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    contradict that. In the case of Warsaw Ghetto during the Holocaust, most people believe that the Jews were being passive, or did not resist at all until the armed resistance

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    The Warsaw Ghetto Uprising

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    however was not the case in the Warsaw ghetto. Throughout the summer of 1942, nearly 300,000 Jews were deported from the Warsaw ghetto to the Treblinka death camp. During this summer, a resistance organization known as the Z.O.B. was formed. It was headed by the 23 year old Mordecai Anielewicz, and was comprised primarily of young men. The deportations halted in September, and the Z.O.B. began collecting whatever weapons they could manage to smuggle into the ghetto. In January of 1943, the deportations

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    The Warsaw Ghetto Resistance

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    Investigation The investigation explores why the Warsaw Ghetto Uprising was the most important ghetto resistance during the Holocaust. In order to analyze why the Warsaw Ghetto Uprising was significant, research has to be done to study the elements of the Warsaw ghetto that made it successful. The main sources for this investigation are Ghetto Fights: Warsaw 1941-43 by Marek Edelman because it is a study to examine the political and ideological background of the Warsaw Rising and Daring to Resist: Jewish Defiance

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    Warsaw Ghetto Uprising

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    Standing up to them wasn’t easy, neither was their living, or their health. Although standing up was tough, the Jews in the Warsaw Ghetto were brave and highly motivated, and also put to work because rebelling wasn’t easy. The Jews in the Warsaw Ghetto were brave. These people, despite their living conditions and their own problems still helped other Jews in the Warsaw Ghetto escape and form anti Nazi groups such as ZOB. ZOB is an underground self defense unit (History.com). These Jews bravely went

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    The Warsaw Ghetto Uprising

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    no one would have ever thought that a resistance was even plausible, let alone would actually happen. However, in 28 short days the first ever German opposition took place in the Warsaw Ghetto in Poland, and provided the Jews with a glimpse of light at the end of the long road that was the Holocaust. The Warsaw Ghetto consisted with over 450,000 Jews inhabiting its wall surrounded streets and housing. Upon arrival Jews were subject to disease, starvation, and constant torture from the Nazi’s. After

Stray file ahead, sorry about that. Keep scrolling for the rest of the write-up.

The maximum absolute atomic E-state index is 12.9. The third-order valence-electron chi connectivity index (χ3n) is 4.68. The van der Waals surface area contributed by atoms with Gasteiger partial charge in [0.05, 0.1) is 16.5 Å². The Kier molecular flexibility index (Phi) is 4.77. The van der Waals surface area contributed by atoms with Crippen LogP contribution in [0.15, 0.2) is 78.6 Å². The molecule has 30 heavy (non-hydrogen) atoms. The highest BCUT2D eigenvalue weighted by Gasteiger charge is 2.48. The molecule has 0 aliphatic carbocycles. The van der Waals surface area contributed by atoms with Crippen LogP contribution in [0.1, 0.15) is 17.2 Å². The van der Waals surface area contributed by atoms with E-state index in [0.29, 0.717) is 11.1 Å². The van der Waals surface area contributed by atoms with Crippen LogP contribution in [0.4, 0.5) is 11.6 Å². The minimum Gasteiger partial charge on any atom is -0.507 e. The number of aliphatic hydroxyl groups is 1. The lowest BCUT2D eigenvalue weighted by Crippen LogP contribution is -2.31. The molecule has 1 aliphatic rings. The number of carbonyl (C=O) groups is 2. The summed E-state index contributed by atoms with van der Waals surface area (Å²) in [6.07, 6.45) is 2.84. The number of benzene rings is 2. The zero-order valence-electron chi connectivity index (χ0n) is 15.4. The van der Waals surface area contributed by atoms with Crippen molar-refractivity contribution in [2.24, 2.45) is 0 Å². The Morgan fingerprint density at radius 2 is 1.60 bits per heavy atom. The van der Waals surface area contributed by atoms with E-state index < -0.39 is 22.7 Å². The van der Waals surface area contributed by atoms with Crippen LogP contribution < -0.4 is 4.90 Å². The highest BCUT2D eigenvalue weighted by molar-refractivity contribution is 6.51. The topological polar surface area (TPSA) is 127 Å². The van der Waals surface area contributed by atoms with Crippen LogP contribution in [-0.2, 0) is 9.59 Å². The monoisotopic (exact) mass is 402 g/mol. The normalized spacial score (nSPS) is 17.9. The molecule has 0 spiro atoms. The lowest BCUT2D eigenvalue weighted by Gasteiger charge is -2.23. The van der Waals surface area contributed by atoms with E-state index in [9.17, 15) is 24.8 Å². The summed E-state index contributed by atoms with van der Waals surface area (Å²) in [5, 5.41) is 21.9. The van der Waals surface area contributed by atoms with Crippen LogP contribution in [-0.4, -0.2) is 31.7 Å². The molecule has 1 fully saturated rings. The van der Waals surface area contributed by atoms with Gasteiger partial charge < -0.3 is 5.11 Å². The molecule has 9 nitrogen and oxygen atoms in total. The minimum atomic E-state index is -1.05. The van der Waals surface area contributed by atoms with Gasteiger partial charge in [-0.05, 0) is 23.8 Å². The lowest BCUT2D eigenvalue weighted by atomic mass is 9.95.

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    importantly, I will scrutinize the issue of the Warsaw Ghetto. Since students are learning less about the Holocaust, I want to learn more about the Holocaust in general. I specifically want to discover what it was like inside the Warsaw Ghetto. I will discuss what the conditions were like and tell some horrific stories that happened inside the walls. My Goals To better understand that Holocaust and what happened during those time To understand the Warsaw Ghetto and all that took place behind it’s walls

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    no milk..." -Nelly Cesana: Survivor of the Warsaw Ghetto. This quote shows just some of the terror the Jews went through during the Holocaust. In 1933 before Adolf Hitler was appointed Chancellor of Germany, Warsaw, Poland was home to the largest population of Jews throughout all of Europe. The Jews in Warsaw had a thriving cultural and social life. After Hitler’s reign about 99 percent of the Jewish population in Poland was exterminated. The Warsaw Ghetto was

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    pried it out of the people’s mouth. The Jewish people in the camps began to form plans and acts of resistance, with acts such as The Warsaw Ghetto Uprising. However it is important to realize that the Jews acts of resistance were not only physical but also spiritual. Resistance was a key part of the Holocaust: Jewish resistance, German resistance, and The Warsaw Ghetto Uprising. The Jewish people resisted with armed weapons that they smuggled into the camps and that outside sources gave them. The

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    The Warsaw Ghetto Uprising in World War II

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    Adolf Hitler had forced many Jews into small areas of a city, called ghettos. There were ghettos in Lodz, Krakow, Lublin, and Warsaw. The ghetto in Warsaw, Poland, was the largest of all of the ghettos created. Over 400,000 Jews were packed into an area only about 1.3 miles across. Plans for this ghetto started after Germany conquered Poland in 1939 (Karesh). A few years later, Hitler deported most of the Jews in this ghetto to the Treblinka concentration camp. The remaining Jews were furious, and

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    The Warsaw Ghetto

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    Warsaw Ghetto The percussion of Jews started after Hitler came to power in 1933, and continued until the Nazi’s fell in 1945. Hitler wanted to ‘purify the blood’. The resentment of the Jews grew from Germany’s loss in WWI. Hitler blamed the Jews for the economic downfall of Germany. One of the many ways Hitler segregated the Jewish population was by rounding them up from cities across Europe and sending them to concentration camps and by dividing cities into ghettos. My paper is centered on the

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